Please tell us the story of your call to TMWP. what is the purpose of the work, and what is the void you're attempting to fill with it?
Liz: The story of The Millennial Womanism Project (TMWP) begins with the story of Millennial Womanism (MW). MW developed out of a need to draw upon a unique womanist epistemological and methodological framework that centers the voices of Black women of faith and justice born between the years of 1980-2000. The purpose of MW is to make space intentionally for doing womanist work in the age of social media, Black Lives Matter and Say Her Name movements, trap music, mass incarceration, Afrofuturism, religious pluralism, a kaleidoscope of gender and sexual identities, and multidimensional realities of oppression (i.e., at the crossways of race, gender, sexuality, class, abilities, religion, etc.), to name a few.
For me, a few experiences prompted the development of millennial womanism. The first was the fact that i knew several millennial women who identified as womanists and were doing amazing work in several disciplines (Including Neichelle and her work with shepreaches).
As i continued to meet more sistahz, i was inspired to create a space to highlight our work. As i continued to explore the possibilities, i reached out to my inner circle and a couple of my womanist mentors to get their insight. One day during a regular check-in with Melanie, i shared this idea with her and during our discussion she said and i quote "oh you mean like MW." My response was "OMG Melanie, yes! - like, MW." So, Melanie, in all her brilliance, coined the term MW. After our conversation, i began to get more clarity about my vision and the potentiality of MW. After some thought, i took a page from The Feminist Wire (TFW), which at the time was a popular website founded by Tamura Lomax, a Black Feminist and Religious Scholar, that showcased feminist scholarship and explored critical themes through online forums. i had the privilege of contributing to two TFW forums before. So, i reached out to my brother Jamye Wooten, Founder of Kinetics live and .Base - The Black Theology Project and pitched the forum to him. Once he agreed to host it, Melanie and i forged a partnership and co-developed the MW forum and later TMWP.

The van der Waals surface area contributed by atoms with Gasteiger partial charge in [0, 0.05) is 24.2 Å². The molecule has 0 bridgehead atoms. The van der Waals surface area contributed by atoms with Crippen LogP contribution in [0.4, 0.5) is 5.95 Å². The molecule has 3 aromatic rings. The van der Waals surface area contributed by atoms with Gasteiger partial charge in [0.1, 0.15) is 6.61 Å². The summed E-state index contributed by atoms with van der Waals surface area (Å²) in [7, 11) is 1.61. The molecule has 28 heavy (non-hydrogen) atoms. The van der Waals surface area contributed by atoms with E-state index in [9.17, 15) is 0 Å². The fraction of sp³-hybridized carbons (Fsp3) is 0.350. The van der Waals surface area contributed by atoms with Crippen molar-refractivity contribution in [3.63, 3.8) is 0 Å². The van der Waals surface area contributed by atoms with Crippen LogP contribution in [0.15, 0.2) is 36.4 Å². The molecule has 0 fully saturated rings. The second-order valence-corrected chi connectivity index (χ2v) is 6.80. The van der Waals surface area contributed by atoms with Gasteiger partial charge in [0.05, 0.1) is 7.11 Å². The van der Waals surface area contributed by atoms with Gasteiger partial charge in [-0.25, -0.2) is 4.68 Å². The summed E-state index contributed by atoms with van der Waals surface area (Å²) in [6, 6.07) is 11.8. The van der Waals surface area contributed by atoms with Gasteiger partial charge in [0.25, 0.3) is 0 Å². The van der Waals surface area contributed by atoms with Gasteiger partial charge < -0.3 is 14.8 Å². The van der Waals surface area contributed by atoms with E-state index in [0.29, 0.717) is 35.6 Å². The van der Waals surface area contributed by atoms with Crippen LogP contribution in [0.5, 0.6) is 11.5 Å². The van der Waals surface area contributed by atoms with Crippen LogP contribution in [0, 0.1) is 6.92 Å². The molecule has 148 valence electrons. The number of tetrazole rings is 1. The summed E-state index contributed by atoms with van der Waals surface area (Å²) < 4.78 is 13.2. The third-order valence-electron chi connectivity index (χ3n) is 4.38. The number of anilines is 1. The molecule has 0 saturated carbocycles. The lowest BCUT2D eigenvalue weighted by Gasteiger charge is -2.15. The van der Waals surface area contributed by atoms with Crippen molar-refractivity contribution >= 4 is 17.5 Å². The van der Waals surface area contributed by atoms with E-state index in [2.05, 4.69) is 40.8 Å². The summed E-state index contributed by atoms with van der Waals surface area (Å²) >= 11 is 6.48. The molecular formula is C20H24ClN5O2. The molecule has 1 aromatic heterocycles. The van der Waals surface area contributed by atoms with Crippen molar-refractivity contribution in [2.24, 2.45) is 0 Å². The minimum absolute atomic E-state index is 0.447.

Melanie and i were deliberate in framing MW as a counter-narrative to the dominant and stereotypical narratives of who and what a millennial is. Given my experience, including watching and working with Neichelle in various capacities - and being inspired by the groundbreaking work of shepreaches - as well as witnessing the fiasco that happened at the 2017 Proctor Conference during the discussion about millennials in the church, it was important to reclaim the millennial identifier in the faith-based space. We were clear that we wanted to uplift emerging voices specifically in the womanist community. Although our point of departure is Womanist theology, we are committed to highlighting the voices of MW across disciplines who are engaged in social justice work, the academy and ministry.